CHARLESTON, SC — Volvo opened its first US factory to visitors Wednesday and revealed the all-new 2019 Volvo S60 sedan. Then the company gave over the stage to a parade of executives, politicians, and a diplomat who called for freer trade between the US and the world. The $1.1 billion plant sits on 1,600 acres of land, will directly employ 4,000 people, and build 150,000 vehicles a year. About half of production will be exported.
The third-generation of Volvo’s compact sedan, the S60, will be built only in South Carolina. It will be priced starting at around $37,000 and include Volvo’s suite of safety and driver assists. It will also be the first Volvo offered without a diesel engine, only with gasoline and plug-in hybrid powerplants. US sales start this fall.
But First, South Carolinia’s Call for Open Trade
Most of the speakers cast their remarks to include calls for free trade, in reaction to President’s springtime saber rattling over imports and tariffs. With Volvo manufacturing in the US, it wants access to the most affordable steel and aluminum. Earlier this week, Trump slapped 25 percent tariffs on steel and 10 percent on aluminum, on China, Canada, and the European Union.
Karin Olofsdotter, Sweden’s ambassador to the US, said, “Europe and the US are the best of friends in the world and should really be working together to solve the world’s problems. We should be forming bonds that make us stronger, not pushing us apart.” In the late 1800s, she noted, “a quarter of our [Sweden’s] population left for America and helped build your country.” Today, Sweden has a population of just 10 million, but the country is the 15th largest investor in the US.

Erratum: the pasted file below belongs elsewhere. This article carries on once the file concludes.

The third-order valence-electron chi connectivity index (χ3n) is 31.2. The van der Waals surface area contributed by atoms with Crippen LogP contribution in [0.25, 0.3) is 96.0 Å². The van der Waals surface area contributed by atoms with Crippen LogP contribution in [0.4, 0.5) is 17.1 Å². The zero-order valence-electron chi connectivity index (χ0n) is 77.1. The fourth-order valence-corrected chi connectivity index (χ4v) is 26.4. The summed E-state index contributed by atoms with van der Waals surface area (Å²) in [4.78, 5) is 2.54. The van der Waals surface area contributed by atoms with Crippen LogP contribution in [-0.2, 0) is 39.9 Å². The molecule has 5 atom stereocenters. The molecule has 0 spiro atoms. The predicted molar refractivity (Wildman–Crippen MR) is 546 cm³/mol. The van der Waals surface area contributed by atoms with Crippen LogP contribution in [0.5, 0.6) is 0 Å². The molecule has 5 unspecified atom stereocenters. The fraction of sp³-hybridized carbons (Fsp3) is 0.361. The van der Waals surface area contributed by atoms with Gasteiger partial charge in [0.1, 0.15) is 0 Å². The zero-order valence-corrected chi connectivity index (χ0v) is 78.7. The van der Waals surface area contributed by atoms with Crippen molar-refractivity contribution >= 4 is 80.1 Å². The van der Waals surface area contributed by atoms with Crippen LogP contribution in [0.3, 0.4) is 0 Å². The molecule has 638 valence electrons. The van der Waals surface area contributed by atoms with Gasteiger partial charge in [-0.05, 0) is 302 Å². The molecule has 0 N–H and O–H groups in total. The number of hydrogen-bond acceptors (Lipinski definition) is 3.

Looking to her left at special guest Nikki Haley, the South Carolina governor who lured Volvo to South Carolina in 2015 and now is US Ambassador to the United Nations, Olofsdotter said, “We are worried about real issues. The aluminum and steel tariffs, obviously. But we are extremely worried about car tariffs.” In 2015, Haley secured Volvo’s commitment to build the plant.
The day before, President Trump, who appointed her to the UN post, had said, “Trade wars aren’t so bad. … The trade war hurts them [other countries], not us.” South Carolina begged to differ.
Without Open Trade, ‘Can We Employ 2,000 Extra People?’
Gov. Henry McMaster, a staunchly conservative Republican and the first major politician in the state to endorse Trump’s candidacy, politely took issue with Trump’s tariff plans and said South Carolina thrives on international trade. Auto manufacturing is estimated to be a $30 billion business in the Palmetto State — primarily BMW, along with a Mercedes-Benz van factory in the Charleston suburbs. And now Volvo.
Volvo’s CEO Hakan Samuelsson said trade wars could cap employment at the new factory, which is set to produce the first car in mid-August. “We are creating 4,000 jobs, and the idea was that half of the production would be exported,” Samuelsson said Thursday. “Basically, if we cannot trade freely, of course, then you can question, can we really employ the 2,000 extra people?” The plant by 2021, with two models produced, the S60 sedan and the next-generation XC90 midsize SUV, would employ 4,000 total.
Wages are considered good for the South. Ads seeking Volvo assembly line workers, or associates, promise an hourly wage of $18.50 an hour, plus benefits, or about $37,000 yearly plus overtime. As with other plants in the South, there are no unions. In Tennessee, workers at Volkswagen turned down a United Auto Workers organizing drive, and last year more than 60 percent of workers at Nissan voted against unions.